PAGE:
The circulation of anti-friction elements (bearings) can cause precision-reducing vibration as the bearings transition from “load-bearing” to “non-load bearing” in the circulation. Some manufacturers optimize the bearings’ transition-point geometry with specialized high-precision runner blocks to minimize vibrations (see Figure 2). For example, in its High-Precision Ball Rail® system, Bosch Rexroth has optimized the ball recirculation to consistently provide extremely smooth motion as the balls circulate in the bearing raceways. This is accomplished by using a steel insert with relief zones that dampen the ball entry forces at the ends of the raceway.

Figure 2. The circulation of bearings can cause precision-reducing vibration as they transition from “load-bearing” to “non-load bearing” in the runner block. This re-circulation can be optimized to provide extremely smooth motion as the balls circulate in the bearing raceways.

2.      Positioning accuracy

Positioning accuracy depends on the tolerances of a drive element, such as an electromechanical ball screw, hydraulic or pneumatic cylinder, electric linear motor or rack and pinion, among others.

Ball screws can have significant lead-error or lead-deviation within the ball screw or ball nut – the element typically connected to, and driving, the load. The degree of error often depends on the manufacturing method used to create the screw threads. Grinding processes can introduce lead-error from the inherent machine inaccuracies, tool wear, or heating of the ball screw shaft during the grinding process. Forming threads via the rolling process can introduce lead-error primarily through the post-process heat treatment. Grinding has traditionally been recognized as more accurate than rolling, but the gap is narrowing. Some Rexroth precision-rolled screws can deliver Class 5 or even Class 3 precision for travel (lead) deviation, for a maximum deviation of ±12 microns across 300mm of travel. You can achieve further accuracy gains using electronic correction processes, which can compensate for small lead-errors across standard travel runs. Figure 3 shows a corrected lead deviation of up to 13 microns across 700 mm of travel.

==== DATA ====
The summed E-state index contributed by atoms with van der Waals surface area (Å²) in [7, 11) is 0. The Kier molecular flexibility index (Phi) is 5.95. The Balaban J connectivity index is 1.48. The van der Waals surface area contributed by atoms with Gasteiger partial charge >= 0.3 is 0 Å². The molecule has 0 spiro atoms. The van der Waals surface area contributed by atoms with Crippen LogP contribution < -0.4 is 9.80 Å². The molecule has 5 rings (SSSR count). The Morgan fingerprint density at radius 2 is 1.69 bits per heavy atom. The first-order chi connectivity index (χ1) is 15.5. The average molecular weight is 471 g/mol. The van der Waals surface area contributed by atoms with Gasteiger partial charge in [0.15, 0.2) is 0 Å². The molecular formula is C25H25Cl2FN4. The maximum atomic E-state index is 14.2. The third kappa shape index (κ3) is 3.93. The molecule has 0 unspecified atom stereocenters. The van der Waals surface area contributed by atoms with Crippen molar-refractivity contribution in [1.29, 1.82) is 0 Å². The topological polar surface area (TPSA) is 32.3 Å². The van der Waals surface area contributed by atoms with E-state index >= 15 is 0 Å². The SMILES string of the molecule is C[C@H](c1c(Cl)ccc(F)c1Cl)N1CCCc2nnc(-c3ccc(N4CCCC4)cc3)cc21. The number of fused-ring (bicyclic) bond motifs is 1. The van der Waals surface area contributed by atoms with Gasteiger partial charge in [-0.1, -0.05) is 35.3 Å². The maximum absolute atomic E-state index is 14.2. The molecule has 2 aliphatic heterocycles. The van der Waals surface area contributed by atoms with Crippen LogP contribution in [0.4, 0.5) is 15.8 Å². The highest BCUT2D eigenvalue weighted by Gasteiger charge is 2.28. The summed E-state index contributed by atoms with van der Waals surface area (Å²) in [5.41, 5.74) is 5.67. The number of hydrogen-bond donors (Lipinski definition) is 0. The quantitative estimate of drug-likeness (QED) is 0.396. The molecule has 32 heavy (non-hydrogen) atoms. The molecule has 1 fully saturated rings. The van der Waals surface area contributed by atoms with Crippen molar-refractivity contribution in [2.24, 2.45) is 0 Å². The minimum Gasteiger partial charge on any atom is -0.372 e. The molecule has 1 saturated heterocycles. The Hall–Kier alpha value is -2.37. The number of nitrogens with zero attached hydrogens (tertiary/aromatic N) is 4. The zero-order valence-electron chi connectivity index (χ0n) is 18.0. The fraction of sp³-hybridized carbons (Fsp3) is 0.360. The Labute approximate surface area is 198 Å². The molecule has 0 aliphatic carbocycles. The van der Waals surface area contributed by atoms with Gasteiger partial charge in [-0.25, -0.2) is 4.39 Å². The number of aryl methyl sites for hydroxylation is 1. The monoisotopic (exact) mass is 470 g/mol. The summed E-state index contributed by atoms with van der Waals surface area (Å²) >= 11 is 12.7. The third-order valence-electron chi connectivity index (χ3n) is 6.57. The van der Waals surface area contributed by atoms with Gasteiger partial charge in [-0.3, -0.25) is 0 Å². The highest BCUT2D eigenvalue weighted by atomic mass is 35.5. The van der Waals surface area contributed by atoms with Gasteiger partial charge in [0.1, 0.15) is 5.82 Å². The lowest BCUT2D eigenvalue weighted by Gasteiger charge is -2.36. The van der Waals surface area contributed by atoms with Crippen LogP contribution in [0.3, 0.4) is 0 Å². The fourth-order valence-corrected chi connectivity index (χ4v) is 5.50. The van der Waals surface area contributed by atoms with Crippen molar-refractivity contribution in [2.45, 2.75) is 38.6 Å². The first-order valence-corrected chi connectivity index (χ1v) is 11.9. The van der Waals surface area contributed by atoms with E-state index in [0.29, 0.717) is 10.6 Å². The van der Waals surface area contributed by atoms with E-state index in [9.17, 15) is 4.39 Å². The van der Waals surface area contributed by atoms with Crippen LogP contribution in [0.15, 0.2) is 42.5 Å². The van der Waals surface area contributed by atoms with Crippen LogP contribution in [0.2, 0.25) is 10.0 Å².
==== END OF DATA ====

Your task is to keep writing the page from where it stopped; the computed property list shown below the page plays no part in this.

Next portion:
Figure 3. Electronic correction for ball screw lead-error across 700 mm of travel.

Adding external feedback to the machine axis can also maximize positional accuracy. This can be done indirectly using a rotary encoder, or directly using a linear scale. For example, Bosch Rexroth’s IMS (Integrated Measuring System) integrates a scale into the guide rail and a sensor head on the bearing block. Positional feedback from the sensor communicates directly to the servo drive to correct the final motion position.

3.      System stiffness